I got one of these little lunch Crock-Pots recently. I always bring my lunch to work and this makes it so much easier to enjoy what I brought without having to wait in line for the (often dirty) microwave at work. (Ew! I know!)
I am so glad that I have it. Plug it in when you get to work and by lunchtime your meal will be nicely reheated. It’s great for soups and stews, but I’ve also used it for pasta and stir fry with rice.
No Pie Apple Pie
I make this recipe when I have a lot of extra apples. It fills the craving for Apple Pie. Has anyone come up with a good gluten-free pie crust yet? I eat this pie filling alone, with vanilla coconut ice cream or over cinnamon raisin toast. It would probably be good on waffles, too. Maybe I’ll try that this weekend.
Here’s the recipe: No Pie Apple Pie
My Tweaks: I use Earth Balance instead of butter and I add some golden raisins.
- Orange Chick’n, Tofu and Broccoli
I was craving Chinese Orange Tofu, but still haven’t found a good Chinese place that delivers to my house. I had a bunch of ingredients on hand that I thought I could put together to make something similar, so I went looking and found this recipe for Sweet & Sour Quorn & Vegetable Stir Fry. OMG. So good! Who needs a Chinese restaurant?
My Tweaks: I used the juice of 2 organic oranges and 1 clementine and added the zest of the clementine to the marinade to bump up the orange flavor. Also substituted Sake for the sherry. I added a block of tofu to make the recipe enough to stretch out as leftovers. I used the dry fry method for the tofu and marinated it with the quorn. I substituted celery, carrots, scallions and broccoli for the vegetables (bell pepper, baby corn, zucchini) in the recipe. Also used tapioca starch instead of cornstarch to thicken the sauce and served over steamed brown rice.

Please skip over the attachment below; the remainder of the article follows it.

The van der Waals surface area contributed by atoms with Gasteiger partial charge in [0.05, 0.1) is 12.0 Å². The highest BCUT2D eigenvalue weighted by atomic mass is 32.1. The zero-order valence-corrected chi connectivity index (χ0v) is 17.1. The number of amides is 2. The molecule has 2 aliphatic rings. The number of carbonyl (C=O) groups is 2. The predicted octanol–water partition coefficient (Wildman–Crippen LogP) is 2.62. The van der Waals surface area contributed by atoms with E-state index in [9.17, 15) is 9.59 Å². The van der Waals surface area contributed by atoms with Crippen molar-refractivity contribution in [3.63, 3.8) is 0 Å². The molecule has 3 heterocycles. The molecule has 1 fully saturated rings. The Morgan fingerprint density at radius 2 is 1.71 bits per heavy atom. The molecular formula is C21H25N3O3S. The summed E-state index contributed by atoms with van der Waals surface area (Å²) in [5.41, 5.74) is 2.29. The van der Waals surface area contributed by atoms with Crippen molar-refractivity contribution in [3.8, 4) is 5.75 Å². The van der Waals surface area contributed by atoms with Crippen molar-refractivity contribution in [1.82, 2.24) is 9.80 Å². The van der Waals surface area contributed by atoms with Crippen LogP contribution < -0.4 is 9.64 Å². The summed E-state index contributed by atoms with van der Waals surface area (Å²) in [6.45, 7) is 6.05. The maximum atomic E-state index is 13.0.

The trick to really great tofu is pressing out all of the water before cooking and marinating. I used to stack a pan and a big can of tomatoes on my block of tofu, but it required constant supervision to make sure that the pan and can didn’t start sliding off the block of tofu and have the whole thing end up on the floor. Then someone told me about the Tofu Xpress. It’s a great contraption that allows you to put your tofu in the press in the morning, then store it in the refrigerator until you get home in the evening. The tofu will become a dense, firm block throughout the day and be fully ready for you to use.
I use the dry fry method to cook my tofu for most stir-fry type dishes. It comes out crispy and chewy, just like deep-fried but with no oil. Here are the instructions. How to Cook Tofu Like the Pros. The marinades are also very good.